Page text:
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Microbiology. 2009 Apr;155(Pt 4):1028-38. doi: 10.1099/mic.0.025833-0.

Lipotoxin F of Pseudomonas aeruginosa is an AlgU-dependent and alginate-independent outer membrane protein involved in resistance to oxidative stress and adhesion to A549 human lung epithelia.

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1
Department of Biochemistry and Microbiology, Marshall University, Huntington, WV 25755-9320, USA.

Abstract

Chronic lung infection with P. aeruginosa and excessive neutrophil-associated inflammation are major causes of morbidity and mortality in patients with cystic fibrosis (CF). Overproduction of an exopolysaccharide known as alginate leads to the formation of mucoid biofilms that are resistant to antibiotics and host defences. Alginate overproduction or mucoidy is controlled by a stress-related ECF sigma factor AlgU/T. Mutation in the anti-sigma factor MucA is a known mechanism for conversion to mucoidy. Recently, we showed that inactivation of a kinase (KinB) in nonmucoid strain PAO1 results in overproduction of alginate. Here, we report the initial characterization of lipotoxin F (LptF, PA3692), an OmpA-like outer membrane protein that exhibited increased expression in the mucoid PAO1kinB mutant. The lipotoxin family of proteins has been previously shown to induce inflammation in lung epithelia, which may play a role in CF disease progression. Expression of LptF was observed to be AlgU-dependent and upregulated in CF isolates. Deletion of lptF from the kinB mutant had no effect on alginate production. Deletion of lptF from PAO1 caused a differential susceptibility to oxidants that can be generated by phagocytes. The lptF and algU mutants were more sensitive to hypochlorite than PAO1. However, the lptF mutant displayed increased resistance to hydrogen peroxide. LptF also contributed to adhesion to A549 human lung epithelial cells. Our data suggest that LptF is an outer membrane protein that may be important for P. aeruginosa survival in harsh environments, including lung colonization in CF.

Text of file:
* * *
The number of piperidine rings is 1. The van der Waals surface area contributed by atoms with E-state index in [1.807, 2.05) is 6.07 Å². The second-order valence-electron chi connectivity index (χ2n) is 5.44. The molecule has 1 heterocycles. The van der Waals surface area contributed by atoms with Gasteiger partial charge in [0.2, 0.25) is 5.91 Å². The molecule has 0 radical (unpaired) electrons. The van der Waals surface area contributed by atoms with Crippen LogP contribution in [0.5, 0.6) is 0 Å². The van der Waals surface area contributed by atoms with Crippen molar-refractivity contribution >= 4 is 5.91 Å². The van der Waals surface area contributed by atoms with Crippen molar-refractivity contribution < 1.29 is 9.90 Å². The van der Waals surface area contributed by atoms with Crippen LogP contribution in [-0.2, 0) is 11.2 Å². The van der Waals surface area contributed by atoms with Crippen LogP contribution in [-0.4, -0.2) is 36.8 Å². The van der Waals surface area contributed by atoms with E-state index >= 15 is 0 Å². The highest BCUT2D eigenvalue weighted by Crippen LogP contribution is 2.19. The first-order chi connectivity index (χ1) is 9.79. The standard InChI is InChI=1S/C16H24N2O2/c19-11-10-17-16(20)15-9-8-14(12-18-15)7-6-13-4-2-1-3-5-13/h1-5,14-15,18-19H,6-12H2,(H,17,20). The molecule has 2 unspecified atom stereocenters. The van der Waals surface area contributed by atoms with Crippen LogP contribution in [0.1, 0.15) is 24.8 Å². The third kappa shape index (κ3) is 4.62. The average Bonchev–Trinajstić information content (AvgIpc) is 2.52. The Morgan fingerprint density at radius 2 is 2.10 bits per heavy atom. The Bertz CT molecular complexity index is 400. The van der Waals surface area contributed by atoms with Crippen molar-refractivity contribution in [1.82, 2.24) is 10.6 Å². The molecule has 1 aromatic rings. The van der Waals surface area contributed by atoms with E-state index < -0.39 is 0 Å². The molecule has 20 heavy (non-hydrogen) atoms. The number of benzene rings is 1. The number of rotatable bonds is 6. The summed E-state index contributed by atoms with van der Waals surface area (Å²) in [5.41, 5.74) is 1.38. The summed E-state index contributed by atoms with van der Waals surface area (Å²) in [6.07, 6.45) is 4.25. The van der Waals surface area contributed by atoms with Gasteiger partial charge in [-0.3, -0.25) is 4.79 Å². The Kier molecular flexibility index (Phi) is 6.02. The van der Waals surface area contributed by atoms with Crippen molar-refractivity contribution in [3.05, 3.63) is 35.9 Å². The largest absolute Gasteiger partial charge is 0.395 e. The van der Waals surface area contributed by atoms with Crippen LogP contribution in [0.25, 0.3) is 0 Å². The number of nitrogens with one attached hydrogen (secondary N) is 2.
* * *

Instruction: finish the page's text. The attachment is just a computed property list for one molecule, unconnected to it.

PMID:
19332805
PMCID:
PMC2895231
DOI:
10.1099/mic.0.025833-0
[Indexed for MEDLINE]
Free PMC Article
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